Music has a way of communicating in ways language cannot.
The Alzheimer Society, in collaboration with Western University’s Gerontology and Practice program, created the iPod project.
“It’s basically looking at the effects of music, specifically personalized music, and how that can be used as a therapeutic tool for individuals with dementia,” says program coordinator Jen Hale.
A volunteer is matched with a patient in the community to get to know them and find out their musical tastes. The goal is to find meaningful music that would resonate with them in order to help evoke certain memories and emotions. From there, a personalized iPod is given to the patient.
“The benefits of the program apply across the spectrum of dementia, whether it’s an early diagnosis or those who are in the later stages of the disease.”
Hale says the research has shown that music and memory are closely linked, making it an effective tool for those with dementia.
“As dementia progresses through the brain, the area in which music memory lives remains in tact as the disease progresses. If we can play music that means something to them, it can help start making connections to other areas of the brain that we thought were lost to the disease process.”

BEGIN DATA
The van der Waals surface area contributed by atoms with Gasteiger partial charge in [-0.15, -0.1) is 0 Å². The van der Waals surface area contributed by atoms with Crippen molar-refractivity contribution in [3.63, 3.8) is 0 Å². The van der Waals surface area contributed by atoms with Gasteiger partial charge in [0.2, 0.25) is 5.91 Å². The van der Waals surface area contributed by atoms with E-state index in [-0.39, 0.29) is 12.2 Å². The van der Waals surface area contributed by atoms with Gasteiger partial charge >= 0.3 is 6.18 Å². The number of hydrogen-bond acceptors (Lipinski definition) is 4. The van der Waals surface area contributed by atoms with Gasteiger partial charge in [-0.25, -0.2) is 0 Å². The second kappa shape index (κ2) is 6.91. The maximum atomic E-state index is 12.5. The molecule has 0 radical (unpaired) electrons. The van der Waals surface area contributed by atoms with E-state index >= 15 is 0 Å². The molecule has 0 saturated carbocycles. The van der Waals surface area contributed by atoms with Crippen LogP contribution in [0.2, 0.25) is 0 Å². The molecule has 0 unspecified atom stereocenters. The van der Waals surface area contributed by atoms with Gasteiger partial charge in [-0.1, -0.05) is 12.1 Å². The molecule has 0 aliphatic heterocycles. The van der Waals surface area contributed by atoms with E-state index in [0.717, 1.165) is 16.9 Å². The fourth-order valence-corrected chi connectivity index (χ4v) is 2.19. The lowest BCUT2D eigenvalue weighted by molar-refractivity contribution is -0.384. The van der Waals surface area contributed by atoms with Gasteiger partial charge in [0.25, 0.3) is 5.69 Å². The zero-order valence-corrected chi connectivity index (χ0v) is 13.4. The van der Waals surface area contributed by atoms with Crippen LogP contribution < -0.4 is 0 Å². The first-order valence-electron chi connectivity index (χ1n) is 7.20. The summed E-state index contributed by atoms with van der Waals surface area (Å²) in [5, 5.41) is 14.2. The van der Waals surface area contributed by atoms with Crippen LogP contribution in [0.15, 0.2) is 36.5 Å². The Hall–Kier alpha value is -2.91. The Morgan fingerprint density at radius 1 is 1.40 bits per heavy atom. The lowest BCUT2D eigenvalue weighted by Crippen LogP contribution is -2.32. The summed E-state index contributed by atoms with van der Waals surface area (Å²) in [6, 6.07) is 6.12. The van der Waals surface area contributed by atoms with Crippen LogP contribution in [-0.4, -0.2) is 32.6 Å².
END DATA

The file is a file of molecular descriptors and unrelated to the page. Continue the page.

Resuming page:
Julie Thompson has experienced first hand the impact music has had on both her parents who had dementia, especially her dad who began to get aggressive.
“For my dad, we were always looking for ways to keep him happy in his environment. Willie Nelson was his favourite. We recorded the songs on a loop so when he was in his room he would be nice and calm.”
Music get’s all parts of the brain firing because of it’s complexity whereas language is limited to the Broca’s area of the brain.
“The imprint and the memory of music goes way beyond language. Even though they may not be able to communicate or function in the normal way very much anymore, music still has a memory print.”